I want to compare the career, reception, and legacy of Fauset with that of her friend, Gwendolyn Bennett. Bennett was a poet, writer, artist, educator, and activist. In histories of the Harlem Renaissance, she is most often mentioned as a poet and illustrator of The Crisis and Opportunity, and as the author of a literary column for Opportunity between 1926 and 1928 called “The Ebony Flute.” Yet, she was also an accomplished artist who studied in Paris and taught fine art at the prestigious Howard University. In contrast to Fauset, Bennett’s published output is slim: She published around twenty poems and a number of illustrations in journals, but she never published a volume of poetry. Unfortunately, most of her artwork was destroyed in a fire at her stepmother’s home, while the majority of the poems Bennett wrote (many addressing themes of social injustice) in the 1930s were never published in her lifetime. However, unlike Fauset, much of her unpublished work is preserved in the archive she collected and preserved throughout her life, large parts of which are now accessible through the published collection of her writings: “Heroine of the Harlem Renaissance and Beyond” (Wheeler and Parascandola 2018).

Bennett was unable, and sometimes unwilling, to publish her poetry in the 1930s. Yet, she never stopped writing; instead, she found ways to express, communicate and preserve her radical thoughts during these years through the careful curation of her personal and professional archive. The Gwendolyn Bennett Papers at the Schomburg Centre for Research in Black Culture in New York City document her development as an artist from her teenage diary from the 1910s through to her unpublished poems and essays from the 1930s and 1940s. Bennett’s archive appears to be in conversation with another, shadow archive, preserved in the U.S. National Administration and Records Administration; Bennett’s FBI file documents another version of her career. In the final part of this talk, I want to consider how Bennett’s archival practice in the 1930s and 1940s offers a way of thinking not just about the relationship between the archive and publishing, but of archiving as a radical Black tradition.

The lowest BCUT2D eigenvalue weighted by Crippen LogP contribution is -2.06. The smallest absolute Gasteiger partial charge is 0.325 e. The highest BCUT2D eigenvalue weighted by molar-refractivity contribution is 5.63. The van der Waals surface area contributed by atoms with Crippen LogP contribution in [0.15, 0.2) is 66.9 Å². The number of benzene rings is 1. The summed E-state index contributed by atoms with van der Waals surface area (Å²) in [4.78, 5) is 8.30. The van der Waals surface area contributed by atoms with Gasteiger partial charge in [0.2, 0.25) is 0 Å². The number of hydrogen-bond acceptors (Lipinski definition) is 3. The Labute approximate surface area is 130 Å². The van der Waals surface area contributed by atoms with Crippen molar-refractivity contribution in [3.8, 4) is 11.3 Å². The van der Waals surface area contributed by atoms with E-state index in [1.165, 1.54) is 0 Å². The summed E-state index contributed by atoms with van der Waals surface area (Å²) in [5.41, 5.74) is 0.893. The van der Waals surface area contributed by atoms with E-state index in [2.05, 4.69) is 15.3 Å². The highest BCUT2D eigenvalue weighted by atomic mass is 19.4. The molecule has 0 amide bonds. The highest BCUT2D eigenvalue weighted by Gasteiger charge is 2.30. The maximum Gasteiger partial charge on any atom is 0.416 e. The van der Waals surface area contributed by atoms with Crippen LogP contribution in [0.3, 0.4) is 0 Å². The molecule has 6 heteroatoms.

On April 14, 1939, Gwendolyn Bennett attended a dinner at the Harlem YMCA to honour James W. Ford. The highest-ranking Black Communist in the United States, Ford had twice served as the American Communist Party’s candidate for the Vice Presidency of the United States. While the other speeches for Ford were being delivered, Bennett was busy writing a poem that she would perform and dedicate to Ford that same evening. The event was captured in a photograph published by the local Black newspaper, the New York Amsterdam News. In “The Leader,” Bennett pays homage not to the charismatic masculine orator of the public square but to the subversive leader, practised in dissemblance in order to continue the struggle for “the things/That jointly they believe” (Bennett Papers). It is a radical poem, for it names and discusses a form of leadership which seeks to bring about a fundamental restructuring of America while protecting the Black community. Susan Willis calls this specifying, or name-calling, an oral mode Black women use to engage radical ideas while attentive to the need to avoid surveillance.